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5 Tips For Managing Your Large AdWords Accounts Like a Pro

This week (I'm a little late) and next, I'll be exploring some tips and tricks for managing larger accounts. In particular, I'll be focused on workflow.


With every new feature that AdWords releases, my workflow changes drastically, but usually in a good way. Let's take a look at some of the ways I make managing larger client accounts just a little bit easier. I'll start off easy and obvious and then move to the less obvious.


1) Use labels to group campaigns into reporting categories.


I doubt I have to convince anyone to use labels these days. Labels can be used for quite a few neat things in AdWords (including scripts), but their most powerful feature is in reporting. I'm not sure about you, but the majority of the stakeholders I work with do not care about campaign-level performance, let alone ad group or keyword performance. Many department managers I work with want to know how their product categories are doing, not about the campaigns that ensure their success.




For example, a shoe retailer might put all men’s shoe campaigns into a men’s shoes label, all size 9 shoe campaigns into a size 9 label, etc. This has resulted in the biggest streamlining of our reporting since AdWords was born. Find out what matters to your stakeholders (it's usually not at all what you think it is) and use labels to report on those, not the nuts and bolts.


2) Scripts & Auto Bidding (even if you don’t know how to script)


I've spoken before about scripts and automated bidding and I really cannot reiterate this enough. If you’re not testing bidding strategies automatically, you’re losing out. For many, the challenge with scripts is learning the language. I’ll be the first to admit, they’re not easy to grasp in the beginning. However, you don’t need to learn the language to get started. You can use automated rules right in the AdWords interface.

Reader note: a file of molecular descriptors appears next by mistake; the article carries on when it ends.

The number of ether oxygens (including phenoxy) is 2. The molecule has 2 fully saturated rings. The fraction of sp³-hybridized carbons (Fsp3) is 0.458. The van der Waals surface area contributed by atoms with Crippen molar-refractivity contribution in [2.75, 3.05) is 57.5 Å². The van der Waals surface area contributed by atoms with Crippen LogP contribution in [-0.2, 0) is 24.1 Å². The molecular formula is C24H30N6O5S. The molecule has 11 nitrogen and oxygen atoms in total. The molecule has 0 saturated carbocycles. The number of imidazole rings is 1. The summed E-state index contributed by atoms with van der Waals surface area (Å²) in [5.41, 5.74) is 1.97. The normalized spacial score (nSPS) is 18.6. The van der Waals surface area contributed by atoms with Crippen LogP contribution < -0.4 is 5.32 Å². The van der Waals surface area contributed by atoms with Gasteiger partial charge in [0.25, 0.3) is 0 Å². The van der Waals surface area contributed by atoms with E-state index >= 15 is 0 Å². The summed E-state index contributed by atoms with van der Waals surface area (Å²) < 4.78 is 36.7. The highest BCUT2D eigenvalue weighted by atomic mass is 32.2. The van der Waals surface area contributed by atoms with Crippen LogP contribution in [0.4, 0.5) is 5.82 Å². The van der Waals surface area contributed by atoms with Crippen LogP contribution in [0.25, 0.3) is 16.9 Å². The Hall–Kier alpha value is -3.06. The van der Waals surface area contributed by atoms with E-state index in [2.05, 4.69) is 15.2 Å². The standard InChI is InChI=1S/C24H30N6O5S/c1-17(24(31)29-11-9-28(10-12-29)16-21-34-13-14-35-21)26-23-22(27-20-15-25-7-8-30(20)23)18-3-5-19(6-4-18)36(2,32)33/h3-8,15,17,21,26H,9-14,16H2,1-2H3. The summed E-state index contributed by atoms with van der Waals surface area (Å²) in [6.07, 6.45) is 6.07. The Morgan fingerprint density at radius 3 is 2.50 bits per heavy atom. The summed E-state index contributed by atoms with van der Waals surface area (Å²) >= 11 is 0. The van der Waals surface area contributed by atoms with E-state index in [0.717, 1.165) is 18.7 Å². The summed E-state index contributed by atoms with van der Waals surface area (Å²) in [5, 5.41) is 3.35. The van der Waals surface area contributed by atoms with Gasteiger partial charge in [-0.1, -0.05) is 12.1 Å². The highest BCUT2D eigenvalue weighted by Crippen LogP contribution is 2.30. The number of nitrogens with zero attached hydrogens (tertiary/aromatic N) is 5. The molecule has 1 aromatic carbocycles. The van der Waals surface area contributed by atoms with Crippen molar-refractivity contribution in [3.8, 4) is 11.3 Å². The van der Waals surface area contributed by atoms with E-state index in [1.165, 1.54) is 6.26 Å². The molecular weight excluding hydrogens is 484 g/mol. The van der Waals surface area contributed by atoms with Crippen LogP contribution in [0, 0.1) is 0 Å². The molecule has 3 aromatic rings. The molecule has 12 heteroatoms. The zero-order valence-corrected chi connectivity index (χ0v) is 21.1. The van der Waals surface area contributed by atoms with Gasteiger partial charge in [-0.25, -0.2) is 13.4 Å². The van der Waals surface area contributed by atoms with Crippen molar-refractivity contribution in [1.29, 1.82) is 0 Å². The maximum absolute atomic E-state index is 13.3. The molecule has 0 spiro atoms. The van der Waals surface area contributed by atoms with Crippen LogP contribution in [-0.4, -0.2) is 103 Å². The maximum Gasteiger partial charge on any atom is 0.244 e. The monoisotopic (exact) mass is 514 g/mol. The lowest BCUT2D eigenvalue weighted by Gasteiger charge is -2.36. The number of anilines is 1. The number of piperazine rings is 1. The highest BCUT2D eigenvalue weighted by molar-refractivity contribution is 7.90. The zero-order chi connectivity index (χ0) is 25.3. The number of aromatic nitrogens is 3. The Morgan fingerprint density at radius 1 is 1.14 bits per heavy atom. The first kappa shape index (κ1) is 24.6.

3) Custom Bid Strategies


It’s incredibly simple to test different bidding strategies and implement them with a click using automated rules. What’s even better is custom bid strategies. These are a whole slew of additional creative ways to make rules about how you want to bid. Have a look at some of the bidding strategies our clients have set up, and think about how they could apply to your business and/or competitors:




 4) Separate the Functions of Ads & Extensions


This might take a little bit of explaining but once we figured this out, it was a game changer for us. Many of our clients are high volume: thousands of campaigns and, most of all, many hundreds of different product range promotions and sales which vary each quarter. We used to have a team manually rewrite new ads for each promotion/sale. This was very laborious and time intensive. We decided to test another approach.


Instead of editing a set of campaign ads and extensions with new promotional text, we decided to only change the extensions. After all, we’d worked hard all year split-testing and finely tuning the ad text for the highest CTR possible, why edit them now? Campaign-level ad extensions were performing well too, so no wriggle room there either. Or is there?